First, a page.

January 18, 2014–The Favorite Five 5

Once it got to be into the new year, I thought, “Well, I’ll just do a list of my, “Top Five Cases of 2013.” Listing 10 would sound too pretentious anyway. I don’t want to come off like some arrogant jerk bragging about myself. Even with 5 cases, it is still considered marketing. Five cases seems about right. A list can have 5 items. Milk, bread, sugar, coffee and . .  toilet paper. If the short attention span thing is true, then ten is too long anyway. Way too long. I’ll keep it to five. A list of 5.  Self, the list ain’t gonna write itself, ya know! 

February 28, 2014 The _____Five Cases of 2013

I knew I should have started this earlier. Like in 2012. I was finally getting ready to start listing things. OK. Top cases. Best cases? Shouldn’t be too tough. Let’s see . Above all else? The highest, the tallest, the apex? . . Top, The Best, Greater, Better, Grander, Superior, this is starting to sound like I’m describing a ballroom.  . . . What’s so superior or grand or better about Lawsuits? Settlements? Hmm . . . Maybe Outcomes?  Sounds easy enough . . . Best Resolutions.  . . . Wait! What about if it just wound up being the lesser of two (or five) bad outcomes. It was still a Grand Resolution, but it won’t sound very grand. Hmmmm?

March 21, 2014 The-Top Greatest Best Winners Most Epic Awesomeness 5 Cases of 2013

How do you define “Top Resolution”? “Win” won’t work. Best results? Expectations exceeded? Most money saved? Greatest trouble avoided? Unlikeliest results achieved? Quickest? Most cost-effective representation? Best value? Most ridiculous deadline met? Most obnoxious opponent defeated. This might be real short. This is hard. Self, write the damn list already!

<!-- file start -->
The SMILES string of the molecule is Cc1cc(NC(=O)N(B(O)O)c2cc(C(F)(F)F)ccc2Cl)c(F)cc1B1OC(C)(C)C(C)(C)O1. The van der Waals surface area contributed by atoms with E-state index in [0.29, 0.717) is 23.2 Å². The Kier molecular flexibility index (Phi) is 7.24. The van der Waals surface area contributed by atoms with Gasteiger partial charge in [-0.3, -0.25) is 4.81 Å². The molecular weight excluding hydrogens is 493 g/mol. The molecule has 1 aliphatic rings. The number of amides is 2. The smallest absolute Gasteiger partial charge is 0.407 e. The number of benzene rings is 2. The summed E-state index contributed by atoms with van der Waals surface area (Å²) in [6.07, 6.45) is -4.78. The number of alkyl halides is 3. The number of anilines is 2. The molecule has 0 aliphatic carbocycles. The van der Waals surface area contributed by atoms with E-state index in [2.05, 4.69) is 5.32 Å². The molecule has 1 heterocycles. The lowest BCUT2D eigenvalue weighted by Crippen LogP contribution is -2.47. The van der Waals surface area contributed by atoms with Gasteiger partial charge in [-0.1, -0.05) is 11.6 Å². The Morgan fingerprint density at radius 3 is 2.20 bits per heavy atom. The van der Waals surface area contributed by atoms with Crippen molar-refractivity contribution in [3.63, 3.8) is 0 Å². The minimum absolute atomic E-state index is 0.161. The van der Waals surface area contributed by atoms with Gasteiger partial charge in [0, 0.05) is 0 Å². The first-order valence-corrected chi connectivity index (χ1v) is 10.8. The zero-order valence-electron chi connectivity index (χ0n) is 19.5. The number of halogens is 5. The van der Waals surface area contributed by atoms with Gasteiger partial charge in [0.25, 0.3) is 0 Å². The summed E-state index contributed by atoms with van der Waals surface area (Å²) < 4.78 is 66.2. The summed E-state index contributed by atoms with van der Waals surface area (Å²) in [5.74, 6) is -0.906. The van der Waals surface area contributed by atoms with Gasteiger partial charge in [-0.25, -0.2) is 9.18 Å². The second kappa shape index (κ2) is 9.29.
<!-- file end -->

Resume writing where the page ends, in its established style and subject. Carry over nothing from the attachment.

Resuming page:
May Day–The Five 2013

I know, I’ll do a list of my top 5 “Victories” of the year. I’ll make the definition general and broad enough to cover the cases I feel had a good resolution and can be easily viewed as victorious. Even if it is by those “on the outside looking in.” No lesser of two evils. Strictly feel good results. Remember the marketing! Yes. This will work. “Top Five Triumphant Victories of 2013” it is then. Now to get to the listing.

  • Not too many inside references. Check.
  • Typical attorney fashion. Check.
  • Keep the descriptions vague. Check.
  • Keep the types of cases somewhat generic. Check.
  • Have to obscure identities. Check.
  • Use a different basis for claim. Check.
  • But still keep it real. Check.
  • Only select best parts. Check.
  • Leave out negative facts. Check.
  • Don’t mention the awful parts that only I think are funny. Check.
  • Don’t mention any bad parts. Check.?
  • Didn’t I already say that one? Check!
  • Say how awesome I am. Check?
  • Make it all self-congratulatory, without sounding too braggadocio. Check.
  • But it’s for marketing purposes, ya know? check;

June 1–A List

I need to get started. But it is so hard to write a list! At least to get started I’ll write a title: “Most Victory Tops 15 Things I did Last Year Resulting  in, uh. yea. um and Better. . . .”

Aww, forget it. I’ll do it next year. Self, but there was a list or two . . .sorta.

list

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Civilized Proceedings, On Lines & Inner Nets, Publicly Recorded, Uncategorized

Stop Making Sense!

What is this? A Pol with a real apology? He’s reading it, but it sounds heartfelt. I giveth thee the benefit of my doubt, Charlie. You picked the wrong guy to swipe a song from, but hey, at least you have good taste!

I love the creative settlement term that seems to fit the offense. If you used the song on YouTube without licensing it, then you should apologize on YouTube for doing so. Seems apt.

What bothers me is our “lawmakers” either: 1) Don’t know much about the law (less than a typical teenager in this case); 2) Don’t care what the law is if it gets in their way; 3) Don’t believe it applies to them; or/and 4) Are so dumb they don’t think they’ll get caught using a song publicly for a political campaign. All of the above?

MKT